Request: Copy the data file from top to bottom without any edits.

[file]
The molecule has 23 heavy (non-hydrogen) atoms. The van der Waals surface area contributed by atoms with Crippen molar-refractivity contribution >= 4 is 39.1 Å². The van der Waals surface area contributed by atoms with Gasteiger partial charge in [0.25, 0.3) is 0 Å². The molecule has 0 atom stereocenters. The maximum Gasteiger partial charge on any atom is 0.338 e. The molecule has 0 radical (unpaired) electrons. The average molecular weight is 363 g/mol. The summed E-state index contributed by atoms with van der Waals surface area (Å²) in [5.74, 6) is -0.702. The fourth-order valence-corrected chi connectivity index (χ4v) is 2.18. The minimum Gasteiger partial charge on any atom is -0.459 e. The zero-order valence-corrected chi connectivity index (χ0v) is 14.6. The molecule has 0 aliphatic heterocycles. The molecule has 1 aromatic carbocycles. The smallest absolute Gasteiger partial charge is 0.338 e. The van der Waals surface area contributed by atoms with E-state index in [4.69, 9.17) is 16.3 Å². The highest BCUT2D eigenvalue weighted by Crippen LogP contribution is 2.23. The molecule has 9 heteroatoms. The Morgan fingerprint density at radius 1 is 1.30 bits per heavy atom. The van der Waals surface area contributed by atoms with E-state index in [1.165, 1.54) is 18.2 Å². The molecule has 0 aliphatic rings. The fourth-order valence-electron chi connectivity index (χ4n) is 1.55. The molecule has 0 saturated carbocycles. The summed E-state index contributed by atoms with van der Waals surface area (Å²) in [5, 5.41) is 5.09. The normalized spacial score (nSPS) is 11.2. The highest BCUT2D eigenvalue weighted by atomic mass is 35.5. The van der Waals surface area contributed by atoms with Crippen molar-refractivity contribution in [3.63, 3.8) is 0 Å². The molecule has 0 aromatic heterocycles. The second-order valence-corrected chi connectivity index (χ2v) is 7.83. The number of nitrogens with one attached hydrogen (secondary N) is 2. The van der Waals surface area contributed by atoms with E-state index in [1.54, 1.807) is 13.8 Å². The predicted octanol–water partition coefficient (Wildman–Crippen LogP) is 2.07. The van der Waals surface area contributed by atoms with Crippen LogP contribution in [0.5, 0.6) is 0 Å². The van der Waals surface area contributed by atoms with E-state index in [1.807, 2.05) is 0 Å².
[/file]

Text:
The molecule has 23 heavy (non-hydrogen) atoms. The van der Waals surface area contributed by atoms with Crippen molar-refractivity contribution >= 4 is 39.1 Å². The van der Waals surface area contributed by atoms with Gasteiger partial charge in [0.25, 0.3) is 0 Å². The molecule has 0 atom stereocenters. The maximum Gasteiger partial charge on any atom is 0.338 e. The molecule has 0 radical (unpaired) electrons. The average molecular weight is 363 g/mol. The summed E-state index contributed by atoms with van der Waals surface area (Å²) in [5.74, 6) is -0.702. The fourth-order valence-corrected chi connectivity index (χ4v) is 2.18. The minimum Gasteiger partial charge on any atom is -0.459 e. The zero-order valence-corrected chi connectivity index (χ0v) is 14.6. The molecule has 0 aliphatic heterocycles. The molecule has 1 aromatic carbocycles. The smallest absolute Gasteiger partial charge is 0.338 e. The van der Waals surface area contributed by atoms with E-state index in [4.69, 9.17) is 16.3 Å². The highest BCUT2D eigenvalue weighted by Crippen LogP contribution is 2.23. The molecule has 9 heteroatoms. The Morgan fingerprint density at radius 1 is 1.30 bits per heavy atom. The van der Waals surface area contributed by atoms with E-state index in [1.165, 1.54) is 18.2 Å². The molecule has 0 aliphatic rings. The fourth-order valence-electron chi connectivity index (χ4n) is 1.55. The molecule has 0 saturated carbocycles. The summed E-state index contributed by atoms with van der Waals surface area (Å²) in [5, 5.41) is 5.09. The normalized spacial score (nSPS) is 11.2. The highest BCUT2D eigenvalue weighted by atomic mass is 35.5. The van der Waals surface area contributed by atoms with Crippen molar-refractivity contribution in [3.63, 3.8) is 0 Å². The molecule has 0 aromatic heterocycles. The second-order valence-corrected chi connectivity index (χ2v) is 7.83. The number of nitrogens with one attached hydrogen (secondary N) is 2. The van der Waals surface area contributed by atoms with E-state index in [1.54, 1.807) is 13.8 Å². The predicted octanol–water partition coefficient (Wildman–Crippen LogP) is 2.07. The van der Waals surface area contributed by atoms with Crippen LogP contribution in [0.5, 0.6) is 0 Å². The van der Waals surface area contributed by atoms with E-state index in [1.807, 2.05) is 0 Å².